My perception is that teacher shortage is a serious concern that requires considerable attention. I am confident that effective application of the suggested remedies would help to address the problem in the most effective manner. I think that making independent choices while dealing with the matter may not deliver the most suitable result bearing in mind that the issue is of public interest and affects many people across the country. Thus, the most suitable approach in this case would be to engage as many stakeholders as possible into finding a remedy that would have long-lasting implications (Sutcher et al., 2019). Consequently, I think that it would be easier to come up with possible alternatives when different groups work together towards achieving a common objective. My view is that various stakeholders need to join hands and find a suitable remedy to the issue that is likely to worsen if nothing happens to find a suitable solution. It is easier to find effective intervention approaches when various individuals and groups contribute their views rather than when individuals work single-handedly. I also think that scholars need to come up with more suggestions that would contribute towards easing the current stalemate affecting institutions of learning. The reported alleviation approaches implies that scholars have a duty to play in easing teacher shortage, and following the trend could set the pace for future mitigation practices. Therefore, the attempts to address teacher shortage, especially in public schools should be a continuous process to achieve impressive results.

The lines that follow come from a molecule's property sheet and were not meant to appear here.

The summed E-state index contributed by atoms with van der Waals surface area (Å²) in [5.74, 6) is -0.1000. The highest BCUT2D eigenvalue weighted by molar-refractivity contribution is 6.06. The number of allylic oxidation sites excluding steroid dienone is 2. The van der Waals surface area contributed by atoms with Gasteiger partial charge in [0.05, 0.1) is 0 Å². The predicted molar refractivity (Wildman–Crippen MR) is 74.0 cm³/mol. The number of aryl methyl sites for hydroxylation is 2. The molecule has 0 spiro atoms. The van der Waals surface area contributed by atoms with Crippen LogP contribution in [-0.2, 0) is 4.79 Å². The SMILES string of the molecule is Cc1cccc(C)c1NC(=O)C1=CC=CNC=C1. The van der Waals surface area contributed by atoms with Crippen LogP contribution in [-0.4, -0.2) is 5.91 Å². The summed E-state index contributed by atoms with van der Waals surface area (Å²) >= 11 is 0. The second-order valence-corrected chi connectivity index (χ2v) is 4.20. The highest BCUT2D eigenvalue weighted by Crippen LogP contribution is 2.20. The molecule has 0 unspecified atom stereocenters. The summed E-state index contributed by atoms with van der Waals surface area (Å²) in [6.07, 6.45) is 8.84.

What needs to be Published
Even though various scholars have suggested solutions that they think will address the problem of teacher shortage in the most effective manner, I believe that the papers would more informative if they addressed other equally essential concepts and ideas. It would be more appropriate if the identified scholarly works emphasized on government funding because the idea does not come out clearly even though Berry and Shields (2017) touch on the importance of government funding. Scholars need to adequately inform that state or federal funding might attract more prospective educators to preparation initiatives in academic areas where the number of teachers is not adequate. After all, the government has the sole obligation of ensuring that teachers get what they need to facilitate their teaching exercises. In addition, whereas the identified scholars emphasize the need to create an appealing working condition, it is essential to pay considerable attention to the importance of nurturing leadership styles that allows workers to feel more satisfied with their workstation. It would be essential to emphasize the need for democratic leadership because this provides an opportunity for individual instructors to give their views regarding what ought to happen to have a conducive teaching environment. Whereas stakeholders have made significant strides towards alleviating teacher shortage, definitely more need happen to end the problem.
Berry, B., & Shields, P. (2017). Solving the teacher shortage: Revisiting the lessons we’ve learned. Phi Delta Kappan, 98(8), 8-18. DOI:10.1177/0031721717708289
Darling-Hammond, L., & Podolsk, A. (2019). Breaking the cycle of teacher shortages: What kind of policies can make a difference? Education Policy Analysis Archives, 27(34), 1-15. doi:10.14507/epaa.27.4633
Sutcher, L., Darling-Hammond, L., & Carver-Thomas, D. (2019). Understanding teacher shortages: An analysis of teacher supply and demand in the United States. Education Policy Analysis Archives, 27(35), 1-40. https://files.eric.ed.gov/fulltext/EJ1213618.pdf